Hey everyone, here we go. . . . . .
IN OUR WORLD
Sorry about missing last week’s blog posting and thanks for all the emails wondering what went wrong. I had some problems posting from the internet at my New York hotel. I seem to have been suffering from hotel internet problems lately, but no more as I invested in a portable Wi-Fi device to solve the issue.
Last week I had the absolute honor of working with a new client in New York. It was the introduction of the Repeatable Successful Acts platform to the architectural industry. Architects have the challenge of selling ideas and were looking for new strategies. I traveled with star agent Chris Ryan and had a fantastic time in the Big Apple.
Today I am coming to you from La Jolla CA where I am presenting a completely customized program to key financial portfolio managers and facilitating a panel discussion.
I am back to Dallas with a quick trip to Austin to end the week.
Next week it’s time to design and work on a number of projects that are both on the drawing board and getting ready to start.
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AND ON FACEBOOK – STEPHEN HARVILL!
THINGS YOU SHOULD KNOW
THE LAW OF EVERYTHING – Despite your skills, knowledge, confidence
and experience – YOU CAN’T DO EVERYTHING.
Attempting Everything Leads to Nothing
Nothing gets really talented people in trouble faster than THE LAW OF EVERYTHING. It’s hard to let go, to delegate, especially critical tasks and projects.
The reality is that any successful project turns out to be the sum of a lot of peoples work.
Leaders need to recognize the fact that to lead is a process of social influence in which a person enlists the aid of others to accomplish a goal.
Entrepreneurs are particularly susceptible to this problem. Early on in their development of their business they do everything. They are the marketing, personnel, sales and manager of their idea. Then as they gain success THE LAW OF EVERYTHING comes into play. Growth dictates the allocation of time.
Learning to become a good leader is all about being able to understand that you can never DO EVERYTHING.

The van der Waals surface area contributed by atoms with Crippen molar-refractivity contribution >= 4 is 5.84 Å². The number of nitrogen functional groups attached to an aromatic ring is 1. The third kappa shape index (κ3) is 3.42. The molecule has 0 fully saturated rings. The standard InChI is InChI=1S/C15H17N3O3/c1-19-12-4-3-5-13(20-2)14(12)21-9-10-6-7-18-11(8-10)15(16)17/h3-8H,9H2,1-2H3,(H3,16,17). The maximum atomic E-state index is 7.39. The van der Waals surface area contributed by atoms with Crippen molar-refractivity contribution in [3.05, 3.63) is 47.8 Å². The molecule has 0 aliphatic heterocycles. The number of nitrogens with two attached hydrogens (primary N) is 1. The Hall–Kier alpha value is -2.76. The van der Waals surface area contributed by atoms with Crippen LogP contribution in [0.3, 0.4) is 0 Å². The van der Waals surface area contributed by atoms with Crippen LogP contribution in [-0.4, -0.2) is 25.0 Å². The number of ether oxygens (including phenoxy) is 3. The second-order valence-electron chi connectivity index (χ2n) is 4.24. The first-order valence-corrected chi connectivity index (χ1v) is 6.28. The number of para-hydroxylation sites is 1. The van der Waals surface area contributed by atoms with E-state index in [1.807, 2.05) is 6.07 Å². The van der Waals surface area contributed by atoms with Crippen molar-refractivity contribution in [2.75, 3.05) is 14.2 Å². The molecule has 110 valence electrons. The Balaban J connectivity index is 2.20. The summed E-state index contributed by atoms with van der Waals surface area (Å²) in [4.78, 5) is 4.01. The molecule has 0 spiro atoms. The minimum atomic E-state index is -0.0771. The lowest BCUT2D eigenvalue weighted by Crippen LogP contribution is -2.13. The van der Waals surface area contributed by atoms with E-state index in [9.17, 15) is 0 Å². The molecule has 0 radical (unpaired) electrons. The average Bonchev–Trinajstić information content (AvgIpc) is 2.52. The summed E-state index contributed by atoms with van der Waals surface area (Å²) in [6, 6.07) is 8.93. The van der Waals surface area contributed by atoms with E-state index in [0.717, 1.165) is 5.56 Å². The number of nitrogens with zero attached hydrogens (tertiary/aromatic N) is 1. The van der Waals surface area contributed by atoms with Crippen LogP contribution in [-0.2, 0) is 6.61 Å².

This is easier said than done. The success is to start small. Begin assigning tasks that create accountability and an ease of monitoring.
Moving your thinking and actions towards only the impactful and critical with regard to the allocation of your time is the key step in developing leadership skill sets.
MOVIES: Thor: Oh, Yea! Here come the summer blockbusters and I am ready to rock and roll!
NetFlix Fans: Dances with Wolves: One of my Top 10 of all time.
TV: Game of Thrones: I am really enjoying this new HBO series…
BOOK: Partnership – Segil: I thought this was a good idea and fit with THE LAW OF EVERYTHING.
MUSIC: Most of you know that I am huge Bob Dylan fan. Here is a haunting version of The Chimes of Freedom flashing…
WEB SITES: People ask where I hang out for fun on the web. I love this site, but there are some language issues so beware.
SOUTH OF NORMAL
Really interesting from the Wells Fargo Daily Advantage.
There’s been a proliferation of Ph.D.s in the sciences. According to a great article in Nature titled “The Ph.D. Factory,” the number of science-related Ph.D.s granted each year jumped 40% between 1998 and 2008 in countries belonging to the Organization for Economic Co-operation and Development—the OECD. At 34,000 a year, the absolute number of science Ph.D.s produced globally is still relatively small, but the jobs still aren’t there to soak them up. Most people who embark on a Ph.D. ultimately want to perform academic research at a university, but those jobs are much scarcer than they once were. Every year the nation’s universities crank out a new round of Ph.D.s, but it’s not like there are boutique university start-ups to give them jobs. The next preferred alternative is using their degrees in the private sector, like a chemistry, biology, or life sciences Ph.D. working at a pharmaceutical firm. But those jobs aren’t there in abundance either.
The end result, according to Nature, is that many Ph.D.s end up working at jobs that don’t require the advanced degree in the first place. That’s a lot of time, effort, and money that’s wasted on an education that can take five to ten years after college. Some U.S. researchers say we need to focus more on placing existing Ph.D.s and actively discouraging new ones. But that sentiment isn’t shared by China and India, which have made huge investments in trying to produce as many Ph.D.s as possible. And for China, it’s worked: It now produces more Ph.D.s per year than the U.S., although there are questions about how China’s Ph.D. programs stack up against their U.S. counterparts.
So we say we want more people with advanced degrees to lead the world to new technological frontiers, but globally we don’t produce the jobs that would make those degrees worthwhile. One of the downsides to spending all your time studying physics, for example, is that you’re not spending any time learning about business and what it takes to start your own company and thus create the jobs that aren’t there now. Of course, this general principle has a corollary: One of the downsides to studying only business is that you’re launched into the corporate world knowing how to manage things but not how to create anything new in the sciences that need to be managed (there’s a further corollary for us lapsed philosophers: You can spend all your time studying philosophy and know how to neither create scientific things nor manage them).
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Thanks for stopping by and until next time, Adios and Aloha.